and available as a pet


Our kitten out of Queen Tigrett, and sired by one of the carrier males from Dr Pflueger. He did not fit in here and was sent to a breeder in Kentucky.

Ginger is a red tabby without white but is closer to cream rather than red. She delivered her last litter of kittens in August, 2016. Kittens from her litter have gone to new homes and she is looking for a nice family that would appreciate a lovely short hair tabby for companionship.

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Ginger has moved to a second breeder on Victoria Island in British Columbia, Canada

She is expected to have kittens in April.
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Introducing Solveigs Scarlett

This queen is one of the TR carrier cats received from Dr. Pflueger. She has been a scared kitten from the start and would hide most of the time. She first was with the male who turned out to loose all interest in breeding and then she was placed with the male carrier who has shipped to Canada. No kittens yet. Last December she came out of her shell and began eating with the other cats began to purr loudly and then a surprise, she jumped into my lsao already full of other cats and has been very sociable ever since. Maybe the festive time or a good spirit. Whatever, She has also moved to the Island of Victoria, BC, CA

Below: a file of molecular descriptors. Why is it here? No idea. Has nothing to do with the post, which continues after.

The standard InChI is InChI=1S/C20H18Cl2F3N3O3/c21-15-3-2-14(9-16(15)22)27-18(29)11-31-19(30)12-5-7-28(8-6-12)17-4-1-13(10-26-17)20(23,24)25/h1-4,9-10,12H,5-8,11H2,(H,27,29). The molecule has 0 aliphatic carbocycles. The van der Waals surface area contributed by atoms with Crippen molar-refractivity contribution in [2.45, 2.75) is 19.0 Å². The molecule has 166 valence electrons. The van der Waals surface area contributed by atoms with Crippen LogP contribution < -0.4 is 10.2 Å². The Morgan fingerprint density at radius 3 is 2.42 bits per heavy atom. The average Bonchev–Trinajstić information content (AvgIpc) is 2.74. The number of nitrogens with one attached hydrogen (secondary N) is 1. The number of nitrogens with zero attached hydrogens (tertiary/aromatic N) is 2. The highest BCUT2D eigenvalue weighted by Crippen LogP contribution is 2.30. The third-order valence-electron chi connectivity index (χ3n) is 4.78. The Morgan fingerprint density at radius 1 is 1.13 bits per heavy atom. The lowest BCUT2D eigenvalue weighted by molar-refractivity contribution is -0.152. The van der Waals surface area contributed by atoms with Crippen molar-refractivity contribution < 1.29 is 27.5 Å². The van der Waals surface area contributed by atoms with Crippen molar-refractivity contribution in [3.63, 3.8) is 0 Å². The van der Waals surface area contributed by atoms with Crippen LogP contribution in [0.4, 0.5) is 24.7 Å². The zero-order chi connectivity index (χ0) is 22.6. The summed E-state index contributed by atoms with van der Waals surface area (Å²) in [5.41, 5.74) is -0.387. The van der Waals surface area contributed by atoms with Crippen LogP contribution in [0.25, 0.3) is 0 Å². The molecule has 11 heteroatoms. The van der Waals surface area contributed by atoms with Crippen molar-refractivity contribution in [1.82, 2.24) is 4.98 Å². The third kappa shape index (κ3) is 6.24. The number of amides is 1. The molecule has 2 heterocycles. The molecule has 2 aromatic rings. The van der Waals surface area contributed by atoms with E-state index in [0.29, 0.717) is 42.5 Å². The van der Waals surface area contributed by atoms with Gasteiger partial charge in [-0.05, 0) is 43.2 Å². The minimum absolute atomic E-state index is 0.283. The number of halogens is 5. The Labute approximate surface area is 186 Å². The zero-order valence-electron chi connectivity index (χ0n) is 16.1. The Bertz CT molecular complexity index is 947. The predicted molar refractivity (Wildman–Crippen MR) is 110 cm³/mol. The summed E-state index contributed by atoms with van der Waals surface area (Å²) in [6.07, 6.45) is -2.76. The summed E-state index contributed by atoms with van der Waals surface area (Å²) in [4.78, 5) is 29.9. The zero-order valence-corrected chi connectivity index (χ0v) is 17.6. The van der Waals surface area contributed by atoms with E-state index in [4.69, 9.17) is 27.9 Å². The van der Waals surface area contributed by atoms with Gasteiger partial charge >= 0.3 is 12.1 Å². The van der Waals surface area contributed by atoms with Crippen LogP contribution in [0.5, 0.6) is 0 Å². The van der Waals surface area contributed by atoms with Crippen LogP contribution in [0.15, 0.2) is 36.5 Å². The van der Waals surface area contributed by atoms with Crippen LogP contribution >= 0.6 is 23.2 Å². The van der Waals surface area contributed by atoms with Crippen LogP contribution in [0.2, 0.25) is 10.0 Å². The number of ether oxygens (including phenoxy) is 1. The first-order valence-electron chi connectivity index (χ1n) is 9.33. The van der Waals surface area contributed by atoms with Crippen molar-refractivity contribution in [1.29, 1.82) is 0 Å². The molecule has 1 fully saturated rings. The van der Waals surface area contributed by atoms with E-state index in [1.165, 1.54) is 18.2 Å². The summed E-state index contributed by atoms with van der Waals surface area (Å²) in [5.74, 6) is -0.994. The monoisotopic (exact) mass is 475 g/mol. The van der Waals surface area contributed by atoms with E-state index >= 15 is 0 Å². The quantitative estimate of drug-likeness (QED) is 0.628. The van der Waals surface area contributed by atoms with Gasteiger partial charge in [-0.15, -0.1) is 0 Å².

You may notice that all these breeder are red. Yes in keeping with the original curly hair kittens that started it all.




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Information that follows on this page discuss our work prior to Dr. Pflueger's death in 2014 and the divestment of the Tennessee Rex project. Dr. DPflueger was our mentor and continues to be sorely missed. She was a true friend, a brilliant scientist and great TICA judge as well as looking after many projects including theatrical production -- and development of the Tennessee Rex.